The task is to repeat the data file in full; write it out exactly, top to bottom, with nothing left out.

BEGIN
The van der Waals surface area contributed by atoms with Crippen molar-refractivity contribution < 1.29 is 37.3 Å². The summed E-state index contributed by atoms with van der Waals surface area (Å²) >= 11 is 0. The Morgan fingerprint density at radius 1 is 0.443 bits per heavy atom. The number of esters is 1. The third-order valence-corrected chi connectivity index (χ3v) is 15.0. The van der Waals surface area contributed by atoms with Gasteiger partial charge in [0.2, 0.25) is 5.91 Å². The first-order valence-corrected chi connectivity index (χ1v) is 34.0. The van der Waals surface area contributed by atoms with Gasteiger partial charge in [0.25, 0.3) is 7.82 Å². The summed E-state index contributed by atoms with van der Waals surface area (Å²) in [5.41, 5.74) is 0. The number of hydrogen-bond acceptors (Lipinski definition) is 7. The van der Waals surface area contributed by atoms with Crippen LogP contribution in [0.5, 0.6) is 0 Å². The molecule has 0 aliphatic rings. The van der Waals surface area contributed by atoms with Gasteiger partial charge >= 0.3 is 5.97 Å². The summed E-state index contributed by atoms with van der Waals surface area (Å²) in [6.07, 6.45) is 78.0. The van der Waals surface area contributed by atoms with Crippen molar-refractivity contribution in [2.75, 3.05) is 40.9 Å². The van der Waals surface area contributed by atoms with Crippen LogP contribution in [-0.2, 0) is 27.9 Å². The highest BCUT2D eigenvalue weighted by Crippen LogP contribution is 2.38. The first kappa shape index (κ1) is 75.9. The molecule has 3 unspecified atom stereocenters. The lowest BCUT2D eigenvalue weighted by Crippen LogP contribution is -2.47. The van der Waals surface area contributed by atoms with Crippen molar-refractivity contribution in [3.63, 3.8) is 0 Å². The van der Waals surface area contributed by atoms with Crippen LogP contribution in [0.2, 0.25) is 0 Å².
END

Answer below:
The van der Waals surface area contributed by atoms with Crippen molar-refractivity contribution < 1.29 is 37.3 Å². The summed E-state index contributed by atoms with van der Waals surface area (Å²) >= 11 is 0. The Morgan fingerprint density at radius 1 is 0.443 bits per heavy atom. The number of esters is 1. The third-order valence-corrected chi connectivity index (χ3v) is 15.0. The van der Waals surface area contributed by atoms with Gasteiger partial charge in [0.2, 0.25) is 5.91 Å². The first-order valence-corrected chi connectivity index (χ1v) is 34.0. The van der Waals surface area contributed by atoms with Gasteiger partial charge in [0.25, 0.3) is 7.82 Å². The summed E-state index contributed by atoms with van der Waals surface area (Å²) in [5.41, 5.74) is 0. The number of hydrogen-bond acceptors (Lipinski definition) is 7. The van der Waals surface area contributed by atoms with Crippen LogP contribution in [0.5, 0.6) is 0 Å². The molecule has 0 aliphatic rings. The van der Waals surface area contributed by atoms with Gasteiger partial charge >= 0.3 is 5.97 Å². The summed E-state index contributed by atoms with van der Waals surface area (Å²) in [6.07, 6.45) is 78.0. The van der Waals surface area contributed by atoms with Crippen molar-refractivity contribution in [2.75, 3.05) is 40.9 Å². The van der Waals surface area contributed by atoms with Crippen LogP contribution in [-0.2, 0) is 27.9 Å². The highest BCUT2D eigenvalue weighted by Crippen LogP contribution is 2.38. The first kappa shape index (κ1) is 75.9. The molecule has 3 unspecified atom stereocenters. The lowest BCUT2D eigenvalue weighted by Crippen LogP contribution is -2.47. The van der Waals surface area contributed by atoms with Crippen molar-refractivity contribution in [3.63, 3.8) is 0 Å². The van der Waals surface area contributed by atoms with Crippen LogP contribution in [0.2, 0.25) is 0 Å².